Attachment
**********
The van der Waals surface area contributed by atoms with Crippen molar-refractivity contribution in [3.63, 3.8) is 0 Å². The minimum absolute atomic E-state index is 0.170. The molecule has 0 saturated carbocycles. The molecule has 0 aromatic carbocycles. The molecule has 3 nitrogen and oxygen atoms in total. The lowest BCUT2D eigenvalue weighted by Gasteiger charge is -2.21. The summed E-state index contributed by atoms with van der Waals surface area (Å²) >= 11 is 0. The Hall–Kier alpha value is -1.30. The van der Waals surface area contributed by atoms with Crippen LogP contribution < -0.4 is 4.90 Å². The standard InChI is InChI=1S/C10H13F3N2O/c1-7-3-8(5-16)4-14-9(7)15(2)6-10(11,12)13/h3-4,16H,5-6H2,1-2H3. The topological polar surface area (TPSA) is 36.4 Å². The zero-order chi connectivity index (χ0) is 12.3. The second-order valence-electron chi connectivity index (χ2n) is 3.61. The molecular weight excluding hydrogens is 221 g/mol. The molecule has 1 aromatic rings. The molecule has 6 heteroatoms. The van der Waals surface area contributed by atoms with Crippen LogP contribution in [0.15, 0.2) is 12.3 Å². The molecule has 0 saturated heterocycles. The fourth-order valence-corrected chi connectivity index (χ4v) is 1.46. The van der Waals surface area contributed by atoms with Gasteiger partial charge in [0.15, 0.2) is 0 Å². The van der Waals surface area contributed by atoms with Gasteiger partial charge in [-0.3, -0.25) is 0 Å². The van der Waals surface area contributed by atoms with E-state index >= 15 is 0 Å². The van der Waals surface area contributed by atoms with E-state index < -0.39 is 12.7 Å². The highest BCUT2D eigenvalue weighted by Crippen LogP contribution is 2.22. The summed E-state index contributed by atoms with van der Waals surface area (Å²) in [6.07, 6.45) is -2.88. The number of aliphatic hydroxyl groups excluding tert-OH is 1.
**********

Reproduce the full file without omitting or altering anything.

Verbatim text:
The van der Waals surface area contributed by atoms with Crippen molar-refractivity contribution in [3.63, 3.8) is 0 Å². The minimum absolute atomic E-state index is 0.170. The molecule has 0 saturated carbocycles. The molecule has 0 aromatic carbocycles. The molecule has 3 nitrogen and oxygen atoms in total. The lowest BCUT2D eigenvalue weighted by Gasteiger charge is -2.21. The summed E-state index contributed by atoms with van der Waals surface area (Å²) >= 11 is 0. The Hall–Kier alpha value is -1.30. The van der Waals surface area contributed by atoms with Crippen LogP contribution < -0.4 is 4.90 Å². The standard InChI is InChI=1S/C10H13F3N2O/c1-7-3-8(5-16)4-14-9(7)15(2)6-10(11,12)13/h3-4,16H,5-6H2,1-2H3. The topological polar surface area (TPSA) is 36.4 Å². The zero-order chi connectivity index (χ0) is 12.3. The second-order valence-electron chi connectivity index (χ2n) is 3.61. The molecular weight excluding hydrogens is 221 g/mol. The molecule has 1 aromatic rings. The molecule has 6 heteroatoms. The van der Waals surface area contributed by atoms with Crippen LogP contribution in [0.15, 0.2) is 12.3 Å². The molecule has 0 saturated heterocycles. The fourth-order valence-corrected chi connectivity index (χ4v) is 1.46. The van der Waals surface area contributed by atoms with Gasteiger partial charge in [0.15, 0.2) is 0 Å². The van der Waals surface area contributed by atoms with Gasteiger partial charge in [-0.3, -0.25) is 0 Å². The van der Waals surface area contributed by atoms with E-state index >= 15 is 0 Å². The van der Waals surface area contributed by atoms with E-state index < -0.39 is 12.7 Å². The highest BCUT2D eigenvalue weighted by Crippen LogP contribution is 2.22. The summed E-state index contributed by atoms with van der Waals surface area (Å²) in [6.07, 6.45) is -2.88. The number of aliphatic hydroxyl groups excluding tert-OH is 1.